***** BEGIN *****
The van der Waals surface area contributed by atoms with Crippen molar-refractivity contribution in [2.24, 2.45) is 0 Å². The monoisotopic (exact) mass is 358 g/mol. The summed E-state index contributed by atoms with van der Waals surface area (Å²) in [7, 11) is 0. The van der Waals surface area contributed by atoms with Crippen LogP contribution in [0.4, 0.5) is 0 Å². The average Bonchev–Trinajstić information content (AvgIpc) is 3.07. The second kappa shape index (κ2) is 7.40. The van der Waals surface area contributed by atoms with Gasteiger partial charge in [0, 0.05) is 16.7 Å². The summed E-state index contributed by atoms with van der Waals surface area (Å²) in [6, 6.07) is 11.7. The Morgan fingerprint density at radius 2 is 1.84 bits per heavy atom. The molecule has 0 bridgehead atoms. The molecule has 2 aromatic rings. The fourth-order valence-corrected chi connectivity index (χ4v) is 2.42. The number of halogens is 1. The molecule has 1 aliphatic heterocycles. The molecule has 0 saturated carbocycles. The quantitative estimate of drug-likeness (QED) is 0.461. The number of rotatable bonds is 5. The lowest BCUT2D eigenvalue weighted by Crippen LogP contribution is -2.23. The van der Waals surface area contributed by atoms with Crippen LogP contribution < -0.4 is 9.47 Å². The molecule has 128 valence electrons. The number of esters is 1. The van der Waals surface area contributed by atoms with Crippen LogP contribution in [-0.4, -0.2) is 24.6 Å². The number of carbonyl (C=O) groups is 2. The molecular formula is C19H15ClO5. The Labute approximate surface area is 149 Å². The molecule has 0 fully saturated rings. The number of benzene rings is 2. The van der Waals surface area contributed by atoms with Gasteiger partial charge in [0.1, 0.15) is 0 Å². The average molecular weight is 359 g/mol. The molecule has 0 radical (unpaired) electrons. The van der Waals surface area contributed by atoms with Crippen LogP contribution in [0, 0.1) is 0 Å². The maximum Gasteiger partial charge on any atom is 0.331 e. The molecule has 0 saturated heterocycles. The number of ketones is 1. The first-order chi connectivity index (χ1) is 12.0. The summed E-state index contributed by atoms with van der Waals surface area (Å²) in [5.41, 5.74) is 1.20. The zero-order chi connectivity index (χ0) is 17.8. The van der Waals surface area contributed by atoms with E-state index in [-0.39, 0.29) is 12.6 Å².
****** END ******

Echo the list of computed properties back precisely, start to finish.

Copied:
The van der Waals surface area contributed by atoms with Crippen molar-refractivity contribution in [2.24, 2.45) is 0 Å². The monoisotopic (exact) mass is 358 g/mol. The summed E-state index contributed by atoms with van der Waals surface area (Å²) in [7, 11) is 0. The van der Waals surface area contributed by atoms with Crippen LogP contribution in [0.4, 0.5) is 0 Å². The average Bonchev–Trinajstić information content (AvgIpc) is 3.07. The second kappa shape index (κ2) is 7.40. The van der Waals surface area contributed by atoms with Gasteiger partial charge in [0, 0.05) is 16.7 Å². The summed E-state index contributed by atoms with van der Waals surface area (Å²) in [6, 6.07) is 11.7. The Morgan fingerprint density at radius 2 is 1.84 bits per heavy atom. The molecule has 0 bridgehead atoms. The molecule has 2 aromatic rings. The fourth-order valence-corrected chi connectivity index (χ4v) is 2.42. The number of halogens is 1. The molecule has 1 aliphatic heterocycles. The molecule has 0 saturated carbocycles. The quantitative estimate of drug-likeness (QED) is 0.461. The number of rotatable bonds is 5. The lowest BCUT2D eigenvalue weighted by Crippen LogP contribution is -2.23. The van der Waals surface area contributed by atoms with Crippen LogP contribution < -0.4 is 9.47 Å². The molecule has 128 valence electrons. The number of esters is 1. The van der Waals surface area contributed by atoms with Crippen LogP contribution in [-0.4, -0.2) is 24.6 Å². The number of carbonyl (C=O) groups is 2. The molecular formula is C19H15ClO5. The Labute approximate surface area is 149 Å². The molecule has 0 fully saturated rings. The number of benzene rings is 2. The van der Waals surface area contributed by atoms with Gasteiger partial charge in [0.1, 0.15) is 0 Å². The average molecular weight is 359 g/mol. The molecule has 0 radical (unpaired) electrons. The van der Waals surface area contributed by atoms with Crippen LogP contribution in [0, 0.1) is 0 Å². The maximum Gasteiger partial charge on any atom is 0.331 e. The molecule has 0 saturated heterocycles. The number of ketones is 1. The first-order chi connectivity index (χ1) is 12.0. The summed E-state index contributed by atoms with van der Waals surface area (Å²) in [5.41, 5.74) is 1.20. The zero-order chi connectivity index (χ0) is 17.8. The van der Waals surface area contributed by atoms with E-state index in [-0.39, 0.29) is 12.6 Å².